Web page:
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I'm taking a look at Hogan.js by Twitter.

http://twitter.github.com/hogan.js/

They talk about being able to precompile templates via the server which I understand can be a perf gain.

Currently every time I render the template I perform the following after an AJAX hit to the server to get data:

     var template = Hogan.compile($('#seasonsTmpl').html());
     $('#main').html(template.render(data));

Given the following template:

<script type="text/html" id="seasonsTmpl">

     <ul>
    {{#season}}
        <li>{{.}}</li>
    {{/season}}
    </ul>

</script>

What can I do to "precompile" server side using an ASP.MVC backend? Is this not possible as it seems to be centered around using Node.js?

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You have the right idea to optimize your templates. There are two options, and the choice probably depends on whether you want to render your templates client-side or server-side.

If you want to render them client-side, you can do a true precompile using Hogan.js. Yes, this does not run on .NET, but I think you've misunderstood when precompilation is possible. Rather than expecting it to happen on each web request, or page load, you can compile your templates up-front as part of your build process. You will need to install node and npm to set this up, but you only need to run this locally on your own machine, or a build box if you use one. Whenever you update your templates, you would run Hogan again to update the output file. The compiled output will be a JavaScript file full of functions that are optimized for later use. These functions include your template strings, along with the logic to render the data a la Mustache. You can then include the output file just like any other JavaScript include, or include it with the other sources for minification if you do that.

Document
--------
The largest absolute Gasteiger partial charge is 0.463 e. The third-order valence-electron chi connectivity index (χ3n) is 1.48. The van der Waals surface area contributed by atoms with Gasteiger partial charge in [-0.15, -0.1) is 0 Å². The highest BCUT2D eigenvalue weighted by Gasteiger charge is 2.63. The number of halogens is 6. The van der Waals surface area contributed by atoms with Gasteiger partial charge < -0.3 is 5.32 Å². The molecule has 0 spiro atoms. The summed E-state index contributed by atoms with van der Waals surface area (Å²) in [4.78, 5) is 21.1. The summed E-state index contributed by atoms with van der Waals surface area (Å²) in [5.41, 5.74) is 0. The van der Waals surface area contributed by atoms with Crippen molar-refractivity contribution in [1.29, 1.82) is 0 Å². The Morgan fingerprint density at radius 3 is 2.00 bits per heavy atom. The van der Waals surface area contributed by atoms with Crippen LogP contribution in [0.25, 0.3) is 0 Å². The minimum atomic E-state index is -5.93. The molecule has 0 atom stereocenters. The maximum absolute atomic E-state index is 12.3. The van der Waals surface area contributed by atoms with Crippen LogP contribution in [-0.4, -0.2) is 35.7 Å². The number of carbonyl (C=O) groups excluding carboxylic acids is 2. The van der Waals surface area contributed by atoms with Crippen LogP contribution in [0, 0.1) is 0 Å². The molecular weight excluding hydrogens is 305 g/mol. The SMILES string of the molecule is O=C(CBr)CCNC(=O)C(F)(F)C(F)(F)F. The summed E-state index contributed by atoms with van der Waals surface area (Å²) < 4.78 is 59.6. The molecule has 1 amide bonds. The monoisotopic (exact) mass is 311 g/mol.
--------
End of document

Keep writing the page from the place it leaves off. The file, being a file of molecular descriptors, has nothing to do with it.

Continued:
The second option is to render the templates server-side. This is different than precompilation, the server will compile and render the templates again for each web request. Step away from Hogan.js and look at a .NET alternative such as Nustache. The great thing about Mustache is it has a spec and has been ported to several server-side languages.

There's a fundamental difference in these options in terms of where the rendering happens. You might even want to leverage both approaches in certain scenarios, say if you want to render the initial page load server-side using Nustache, but have dynamic elements that must be rendered in the browser using templates precompiled through Hogan.

More info: Nustache on Github

I hope you find this helpful!

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